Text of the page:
- The Washington Times - Wednesday, October 25, 2000

U.S. Sen. Charles S. Robb yesterday said the nation's armed forces are "stretched too thin" but the solution isn't to withdraw from conflicts around the world but to spend more to effectively support military missions.

In a luncheon meeting with editors and reporters at The Washington Times, Mr. Robb questioned some of commitments of the Clinton administration, specifically Haiti.

However, he said, the United States could have played a nonmilitary role in Rwanda and recalled that he urged involvement in Bosnia and Kosovo far earlier than the administration did.

"I don't think anybody would quarrel with the fact that we're stretched too thin. The question is, how do you extricate yourself from this situation? And we're doing the best we can."

The two-term Democratic senator, locked in a tight re-election bid with former Gov. George F. Allen, the Republican candidate, acknowledged that his focuses on issues like fiscal responsibility and military readiness have left him open to the charge that he is an "invisible" senator to Virginians.

However, he said, education as his prime campaign issue. To the Allen challenge of his record, he cites projects around the state to which he has funneled federal money.

"There are some that make a difference, when you get down in southside, when you get particularly over in the coal fields, where some of those water projects are they're all small potatoes, but they make a major difference," he said.

Mr. Robb said his low profile is a consciously taken decision that has made him an effective senator.

"I developed a very high profile 33 years ago [after he married President Johnson's daughter Lynda], so I haven't had to go out and push as hard to get attention. So I've been very comfortable in a very low-key way, and I think it's fair to say my colleagues are comfortable with me," he said.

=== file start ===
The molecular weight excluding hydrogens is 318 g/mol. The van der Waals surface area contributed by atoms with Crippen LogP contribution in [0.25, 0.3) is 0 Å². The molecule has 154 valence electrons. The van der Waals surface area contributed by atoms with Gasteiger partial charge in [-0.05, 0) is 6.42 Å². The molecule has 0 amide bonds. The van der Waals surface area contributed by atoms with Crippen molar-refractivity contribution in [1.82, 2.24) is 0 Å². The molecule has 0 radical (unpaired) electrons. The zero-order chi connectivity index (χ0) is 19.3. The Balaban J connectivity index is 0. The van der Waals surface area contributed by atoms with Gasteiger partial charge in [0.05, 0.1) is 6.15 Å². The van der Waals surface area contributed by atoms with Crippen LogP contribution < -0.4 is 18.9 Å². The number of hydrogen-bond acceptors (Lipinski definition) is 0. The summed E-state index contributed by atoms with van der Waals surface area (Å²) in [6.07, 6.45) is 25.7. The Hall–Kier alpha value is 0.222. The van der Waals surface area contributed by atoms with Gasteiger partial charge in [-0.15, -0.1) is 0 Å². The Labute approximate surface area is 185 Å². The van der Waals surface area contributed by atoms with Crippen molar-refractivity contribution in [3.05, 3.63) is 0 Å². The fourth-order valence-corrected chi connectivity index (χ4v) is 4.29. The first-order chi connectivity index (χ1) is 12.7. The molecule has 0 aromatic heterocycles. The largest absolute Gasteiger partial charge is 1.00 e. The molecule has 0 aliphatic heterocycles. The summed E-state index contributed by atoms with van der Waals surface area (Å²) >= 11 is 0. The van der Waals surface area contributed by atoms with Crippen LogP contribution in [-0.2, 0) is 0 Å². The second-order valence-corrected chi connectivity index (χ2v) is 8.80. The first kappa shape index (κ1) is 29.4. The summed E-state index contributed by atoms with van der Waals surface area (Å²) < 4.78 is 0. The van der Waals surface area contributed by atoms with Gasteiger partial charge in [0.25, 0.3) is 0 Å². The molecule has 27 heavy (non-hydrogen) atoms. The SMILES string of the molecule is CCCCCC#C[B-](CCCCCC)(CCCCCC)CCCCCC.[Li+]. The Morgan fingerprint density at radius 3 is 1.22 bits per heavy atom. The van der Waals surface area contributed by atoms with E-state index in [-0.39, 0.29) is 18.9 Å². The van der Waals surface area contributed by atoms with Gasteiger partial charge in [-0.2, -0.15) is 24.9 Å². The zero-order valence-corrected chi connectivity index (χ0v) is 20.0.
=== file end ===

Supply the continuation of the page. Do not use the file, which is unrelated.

"It isn't just a numbers game. A number of them, they really want me to win, and it's because I'm someone they can work with. But I won't always be trying to get to a microphone before they do."

Mr. Robb led troops in combat in Vietnam as a Marine Corps captain and has been a staunch defender of Virginia's military installations. He served terms as Virginia's lieutenant governor and governor, and was elected to the U.S. Senate in 1988. In 1994, he survived a bruising election challenge by Iran-Contra figure Oliver North. He was one of the few Democrats who supported President George Bush's the use of force against Iraq in the Gulf War in 1991.

He said the Clinton administration's "don't ask, don't tell" policy, which allows homosexuals to serve in the military so long as their sexual orientation isn't made known and bars military officials from asking about sexual preferences isn't working. "It can't work," he said.

"I argued against it, voted against it. It's in effect requiring individuals to live a lie. My own sense is that we ought to use criteria that are objective and we can prohibit, preclude any conduct we want to but we ought to apply it evenly."

Mr. Robb said he supports enabling women to perform military service as long as they meet the same physical and mental standards as men. "Culturally, I have difficulty with that," he said. "But I also have difficulty with the fact that, particularly since we're a volunteer force, if a woman wants to do that and can meet whatever criteria … then it's hard for me to rationalize why we should deny her that."

Whether to allow women to participate in actual combat should be left up to the services, he said.

Asked whether, with the passage of time, he regrets having voted to confirm the nomination of Clarence Thomas to the Supreme Court, he said he disagrees with several Thomas decisions, but "trying to revisit those questions, you just open up a can of worms."

He doesn't support the effort to revoke the Boy Scouts' federal charter in the wake of last summer's Supreme Court decision upholding the Boy Scouts rule against homosexuals as Scout leaders. But he is "disappointed" that the Scouts do so.

Mr. Robb opposes Mr. Allen's education tax credit plan because, he said, the money it would cost could be better used by the federal government to buy computers, hire teachers and modernize schools.

The senator declined to say whether, if re-elected, this would be his final term in the Senate. "I don't want to answer that too directly because I don't want to be viewed in a lame-duck status, but I made it very clear I have no intention of dying in the Senate," Mr. Robb said.

• Gerald Mizejewski contributed to this report.

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